I started on my neglected back slope, an area easily overlooked because it's largely invisible. Accessible only by a narrow (and steep) stairway of concrete blocks hidden behind a hedge, it's easy to ignore and, since the area was severely impacted by a horrific heatwave on the first day of summer last year, spending time down there has been more of a chore than a joy. Cooler temperatures and the winter rains have done more than my poor ministrations to improve its appearance and there are now quite a few things to smile about.
Heading back up the stairs from the bottom of the slope brings me to my dry garden. Just a couple of things grabbed my attention there.
|Coprosma repens 'Plum Hussey', the first one I planted and still the largest and most robust, now about 5 feet tall|
The front garden contains a lot of foliage plants but most of them have received plenty of attention in prior foliage posts. However, two vignettes drew my attention on my pass through.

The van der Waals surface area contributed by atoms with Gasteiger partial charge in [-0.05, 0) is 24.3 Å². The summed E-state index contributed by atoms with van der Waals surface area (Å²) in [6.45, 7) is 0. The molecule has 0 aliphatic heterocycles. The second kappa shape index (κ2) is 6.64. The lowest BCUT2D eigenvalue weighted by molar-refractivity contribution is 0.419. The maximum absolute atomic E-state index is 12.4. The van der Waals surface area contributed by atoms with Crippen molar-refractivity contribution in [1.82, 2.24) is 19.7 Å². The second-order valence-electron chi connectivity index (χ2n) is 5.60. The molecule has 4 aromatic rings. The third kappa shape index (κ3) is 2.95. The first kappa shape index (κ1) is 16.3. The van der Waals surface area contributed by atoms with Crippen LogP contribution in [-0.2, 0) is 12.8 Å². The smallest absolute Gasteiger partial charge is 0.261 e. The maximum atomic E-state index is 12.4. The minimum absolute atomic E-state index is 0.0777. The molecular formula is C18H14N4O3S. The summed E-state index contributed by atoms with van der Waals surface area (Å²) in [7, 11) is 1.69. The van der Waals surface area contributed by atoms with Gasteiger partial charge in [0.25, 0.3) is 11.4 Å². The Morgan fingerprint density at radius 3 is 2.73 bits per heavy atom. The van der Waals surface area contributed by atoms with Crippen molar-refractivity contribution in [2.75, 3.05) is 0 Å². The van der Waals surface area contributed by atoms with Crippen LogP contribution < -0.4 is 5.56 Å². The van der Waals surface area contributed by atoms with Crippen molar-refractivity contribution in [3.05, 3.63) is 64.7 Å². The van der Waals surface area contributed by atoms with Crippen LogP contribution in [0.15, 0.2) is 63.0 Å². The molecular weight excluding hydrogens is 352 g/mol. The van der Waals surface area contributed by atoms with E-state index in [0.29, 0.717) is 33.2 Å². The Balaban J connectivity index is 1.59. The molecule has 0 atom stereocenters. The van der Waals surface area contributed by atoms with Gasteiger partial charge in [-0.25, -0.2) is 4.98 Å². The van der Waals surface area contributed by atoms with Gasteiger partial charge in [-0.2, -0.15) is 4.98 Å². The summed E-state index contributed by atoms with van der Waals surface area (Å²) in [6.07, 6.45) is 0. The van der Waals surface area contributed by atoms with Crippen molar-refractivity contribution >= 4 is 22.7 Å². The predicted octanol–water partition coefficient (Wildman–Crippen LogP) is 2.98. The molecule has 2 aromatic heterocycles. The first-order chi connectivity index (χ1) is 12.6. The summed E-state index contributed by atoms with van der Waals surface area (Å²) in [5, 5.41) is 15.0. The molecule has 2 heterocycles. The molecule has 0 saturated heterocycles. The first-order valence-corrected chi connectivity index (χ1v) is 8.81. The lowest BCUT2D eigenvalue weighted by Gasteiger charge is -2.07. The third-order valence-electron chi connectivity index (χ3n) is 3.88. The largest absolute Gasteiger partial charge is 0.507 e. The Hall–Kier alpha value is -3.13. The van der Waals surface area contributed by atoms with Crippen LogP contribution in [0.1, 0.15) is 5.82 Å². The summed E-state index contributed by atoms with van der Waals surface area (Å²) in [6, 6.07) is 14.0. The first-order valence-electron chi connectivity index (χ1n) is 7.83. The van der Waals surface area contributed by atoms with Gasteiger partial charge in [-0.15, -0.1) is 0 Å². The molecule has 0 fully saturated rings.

|Phormium 'Maori Queen' enveloped by Euphorbia characias 'Black Pearl'|
|The same Phormium viewed from the other side of the bed with Corokia x virgata 'Sunsplash' to the left|
Moving down the dirt path that runs parallel to the street behind a Xylosma hedge to an area below the main section of the front garden, I spent a good half hour pulling seedlings of yet another of my hedges, which consists of Prunus laurocerasus (not shown). While doing this I discovered a mystery vine, which has clearly sprouted and been encouraged to spread by all the rain we've received this season.
Back up on the main level of the garden in the backyard, the Xylosma congestum hedge is still the most compelling foliage feature but I already gave that its due in last week's Wednesday Vignette (which you can see here). However, there were a few more foliage plants that drew my eye.
|Leucadendron 'Jester' with Melianthus major, which a cut back to the ground a few weeks ago|
|A noID succulent (perhaps a Crassula?) in a deep red color|
|Pseuderanthemum 'Texas Tri-star', which looks best growing up through another plant (like Ageratum corymbosum here), which hides its bare legs|
That's it for my foliage highlights this month. Visit Pam at Digging for more.
All material © 2012-2017 by Kris Peterson for Late to the Garden Party